– The 1974 game again came down to a field goal and Mike Lantry. And while a great many Michigan fans and players – and even a few Ohio State fans – felt the 33-yard kick was good, the refs ruled that it had edged outside the top of the left upright.
– 1975 saw #1 Ohio State visiting #4 Michigan. And the Wolverines again lost, this time 21-14, despite dominating statistically. The Michigan defense stopped two-time Heisman trophy winner Archie Griffin’s 31 consecutive 100-yard game streak, but his brother Ray had a key interception that led to the Buckeyes go ahead score. During the four years between 1972-1975 the Wolverines were 30-2-1 and yet never went to a bowl game. The 1975 OSU seniors never lost to Michigan.
– 1976 game started the turnaround for Michigan. In a 22-0 win, Michigan rushed for 366 yards but completed no passes! UM punter Tom Skladany had 8 punts with an 52.2-yard average.
– Bo Schembechler went on to win his last three games against Woody (76, 77, 78). In those last three games Ohio State wouldn’t score a touchdown and manged only 9 points. Bo finished 5-4-1 against Woody.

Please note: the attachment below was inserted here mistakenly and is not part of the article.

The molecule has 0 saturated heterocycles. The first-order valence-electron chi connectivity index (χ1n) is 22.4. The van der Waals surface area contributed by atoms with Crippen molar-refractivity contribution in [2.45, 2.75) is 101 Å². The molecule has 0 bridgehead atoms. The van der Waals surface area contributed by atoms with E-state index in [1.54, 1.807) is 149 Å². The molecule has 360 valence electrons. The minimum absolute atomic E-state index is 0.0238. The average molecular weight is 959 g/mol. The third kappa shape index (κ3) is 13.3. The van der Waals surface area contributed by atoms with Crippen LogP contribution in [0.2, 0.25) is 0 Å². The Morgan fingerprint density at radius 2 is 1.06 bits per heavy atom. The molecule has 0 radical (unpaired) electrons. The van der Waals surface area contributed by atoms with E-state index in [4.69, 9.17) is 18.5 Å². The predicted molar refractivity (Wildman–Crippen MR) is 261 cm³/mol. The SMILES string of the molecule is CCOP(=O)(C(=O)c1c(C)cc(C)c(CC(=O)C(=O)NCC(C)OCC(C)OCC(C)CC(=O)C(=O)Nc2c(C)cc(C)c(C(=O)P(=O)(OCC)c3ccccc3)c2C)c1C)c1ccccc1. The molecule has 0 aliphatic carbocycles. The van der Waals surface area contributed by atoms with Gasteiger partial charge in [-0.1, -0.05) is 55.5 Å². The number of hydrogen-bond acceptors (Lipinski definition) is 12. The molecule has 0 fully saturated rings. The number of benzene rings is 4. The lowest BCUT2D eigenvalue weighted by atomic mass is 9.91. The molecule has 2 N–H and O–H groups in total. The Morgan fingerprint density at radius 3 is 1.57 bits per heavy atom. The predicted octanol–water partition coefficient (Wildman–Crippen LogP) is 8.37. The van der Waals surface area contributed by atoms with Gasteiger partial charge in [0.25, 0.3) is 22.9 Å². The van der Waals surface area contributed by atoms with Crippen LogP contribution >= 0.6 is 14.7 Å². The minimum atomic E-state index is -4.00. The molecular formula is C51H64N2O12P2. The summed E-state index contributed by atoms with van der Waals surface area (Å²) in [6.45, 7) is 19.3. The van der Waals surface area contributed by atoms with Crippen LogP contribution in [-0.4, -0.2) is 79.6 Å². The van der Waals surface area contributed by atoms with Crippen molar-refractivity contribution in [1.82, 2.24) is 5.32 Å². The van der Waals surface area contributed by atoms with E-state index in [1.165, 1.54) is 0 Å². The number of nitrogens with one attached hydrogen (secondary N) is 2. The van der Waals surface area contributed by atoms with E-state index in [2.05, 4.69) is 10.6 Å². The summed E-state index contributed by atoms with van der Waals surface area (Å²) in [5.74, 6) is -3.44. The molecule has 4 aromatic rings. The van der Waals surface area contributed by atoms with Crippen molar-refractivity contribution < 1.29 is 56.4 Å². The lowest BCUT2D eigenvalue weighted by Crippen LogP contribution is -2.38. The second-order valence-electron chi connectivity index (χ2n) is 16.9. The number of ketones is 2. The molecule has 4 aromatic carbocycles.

– After the 1978 loss Ohio State went on to play Clemson in the Gator bowl. Clemson linebacker Charlie Bauman intercepted an Art Schlister pass and ended up on the Ohio State sideline. Woody Hayes legendary temper exploded again and Hayes actually punched Bauman. He was fired the next day and the Ten Year War would come to an end.
As you can see from the above, the Ten Year War was an intense and physical rivalry for the coaches, the players, and fans of the two schools. This decade of competition would set the two schools on an annual collision course of epic proportions. A few weeks ago we saw yet another classic version.